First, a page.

Chapter 2 : Mycobacterial Pathogenomics and Evolution

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Mycobacteria are widespread microorganisms characterized by the high G+C content of their genomes and a lipid-rich cell envelope. The genus represents the only entity within the family , which belongs to the order and the phylum ( ). Whereas the great majority of the ∼130 described species in the genus are harmless environmental saprophytes, some mycobacteria have evolved to be major pathogens. With the exception of , which is recognized as an emerging human pathogen in cystic fibrosis patients ( ), the pathogenic species mainly belong to the slowly growing mycobacteria and comprise well-known human pathogens such as , , and as well as confirmed animal pathogens such as , , and ( ).

Citation: Bottai D, Stinear T, Supply P, Brosch R. 2014. Mycobacterial Pathogenomics and Evolution, p 27-47. In Hatfull G, Jacobs W (ed), Molecular Genetics of Mycobacteria, Second Edition. ASM Press, Washington, DC. doi: 10.1128/microbiolspec.MGM2-0025-2013

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Type IV Secretion Systems
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Figure 1

Proposed scenario of pathoadaptation of tubercle bacilli from a hypothetical mycobacterial common ancestor (most recent common ancestor, MRCA), adapted from reference . In the proposed evolutionary pathway strains gain specific functions (via horizontal gene transfer, recombination, mutation and/or gene loss, etc.), which allow them to better replicate and persist under the environment and temperature conditions of a niche such as human macrophages. It is plausible that the pathogenomic adaptation at some stage involved smooth tubercle bacilli/, which show a broader environmental adaptability and a genetically much larger diversity than the strains ( ). doi:10.1128/microbiolspec.MGM2-0025-2013.f1

Citation: Bottai D, Stinear T, Supply P, Brosch R. 2014. Mycobacterial Pathogenomics and Evolution, p 27-47. In Hatfull G, Jacobs W (ed), Molecular Genetics of Mycobacteria, Second Edition. ASM Press, Washington, DC. doi: 10.1128/microbiolspec.MGM2-0025-2013
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Figure 2

Network phylogeny inferred among the five strains subjected to complete genome sequence analysis and 39 selected genome sequences from members of the classical complex by NeighborNet analysis, based on pairwise alignments of whole-genome SNP data, which in part are also listed in the lower right portion of the figure. The color code and the naming of different phylogenetic lineages within the complex refer to the nomenclature used in reference . doi:10.1128/microbiolspec.MGM2-0025-2013.f2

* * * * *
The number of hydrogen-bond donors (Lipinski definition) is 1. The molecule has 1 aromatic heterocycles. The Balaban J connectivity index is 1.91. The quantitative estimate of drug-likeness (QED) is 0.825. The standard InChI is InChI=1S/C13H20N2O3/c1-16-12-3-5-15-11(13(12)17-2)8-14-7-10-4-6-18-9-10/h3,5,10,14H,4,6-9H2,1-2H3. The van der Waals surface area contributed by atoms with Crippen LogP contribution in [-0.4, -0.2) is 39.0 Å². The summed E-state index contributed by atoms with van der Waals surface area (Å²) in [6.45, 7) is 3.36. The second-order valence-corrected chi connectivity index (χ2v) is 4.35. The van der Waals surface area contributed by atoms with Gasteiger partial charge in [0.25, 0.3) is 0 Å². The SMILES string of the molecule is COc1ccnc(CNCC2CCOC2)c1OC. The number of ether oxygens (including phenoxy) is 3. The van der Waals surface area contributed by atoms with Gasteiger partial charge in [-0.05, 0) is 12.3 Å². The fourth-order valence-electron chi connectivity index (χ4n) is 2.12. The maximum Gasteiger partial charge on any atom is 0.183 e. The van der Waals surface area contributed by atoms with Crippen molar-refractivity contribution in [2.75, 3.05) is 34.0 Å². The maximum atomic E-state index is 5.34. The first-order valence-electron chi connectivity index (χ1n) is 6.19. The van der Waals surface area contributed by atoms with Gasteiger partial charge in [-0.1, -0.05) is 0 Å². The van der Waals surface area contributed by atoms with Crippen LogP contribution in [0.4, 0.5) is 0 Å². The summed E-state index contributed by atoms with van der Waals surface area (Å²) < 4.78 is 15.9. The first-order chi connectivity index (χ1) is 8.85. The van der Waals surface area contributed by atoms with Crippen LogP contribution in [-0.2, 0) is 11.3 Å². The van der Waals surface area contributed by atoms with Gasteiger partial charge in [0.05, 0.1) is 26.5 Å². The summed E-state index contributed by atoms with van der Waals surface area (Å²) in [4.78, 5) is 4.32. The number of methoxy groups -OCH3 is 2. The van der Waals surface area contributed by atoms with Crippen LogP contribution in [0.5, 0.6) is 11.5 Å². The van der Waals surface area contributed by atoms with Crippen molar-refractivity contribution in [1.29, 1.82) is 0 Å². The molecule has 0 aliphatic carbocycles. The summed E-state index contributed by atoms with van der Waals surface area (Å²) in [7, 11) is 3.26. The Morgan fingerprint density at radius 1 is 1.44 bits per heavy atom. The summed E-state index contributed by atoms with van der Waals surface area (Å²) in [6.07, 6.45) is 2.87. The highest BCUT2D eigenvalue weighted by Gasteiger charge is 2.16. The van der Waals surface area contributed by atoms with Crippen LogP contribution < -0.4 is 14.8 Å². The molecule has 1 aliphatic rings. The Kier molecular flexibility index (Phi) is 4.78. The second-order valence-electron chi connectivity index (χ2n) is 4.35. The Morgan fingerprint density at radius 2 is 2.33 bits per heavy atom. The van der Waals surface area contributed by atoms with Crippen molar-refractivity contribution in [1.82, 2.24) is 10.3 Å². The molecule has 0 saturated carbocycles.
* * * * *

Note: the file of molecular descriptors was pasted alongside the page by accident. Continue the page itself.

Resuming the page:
Citation: Bottai D, Stinear T, Supply P, Brosch R. 2014. Mycobacterial Pathogenomics and Evolution, p 27-47. In Hatfull G, Jacobs W (ed), Molecular Genetics of Mycobacteria, Second Edition. ASM Press, Washington, DC. doi: 10.1128/microbiolspec.MGM2-0025-2013
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Figure 3

Working model of the type VII secretion apparatus adapted from reference . Schematic representation of the core components and their interactions. Various ESX components belonging to different protein families are represented by different colors: orange, amino-terminal transmembrane protein; violet, amino-terminal transmembrane ATPase; green, integral membrane protein; red, mycosin (subtilisin-like serine protease); pink, AAA+ ATPase. Esx secreted substrates, PE and PPE proteins, as well as ESX-1-associated Esp proteins are also represented. Note that the channel drawn in the mycomembrane refers to a hypothetical protein, whose existence has not been experimentally demonstrated, and that the drawing of the mycomembrane follows a schematic representation of reference . doi:10.1128/microbiolspec.MGM2-0025-2013.f3

Citation: Bottai D, Stinear T, Supply P, Brosch R. 2014. Mycobacterial Pathogenomics and Evolution, p 27-47. In Hatfull G, Jacobs W (ed), Molecular Genetics of Mycobacteria, Second Edition. ASM Press, Washington, DC. doi: 10.1128/microbiolspec.MGM2-0025-2013
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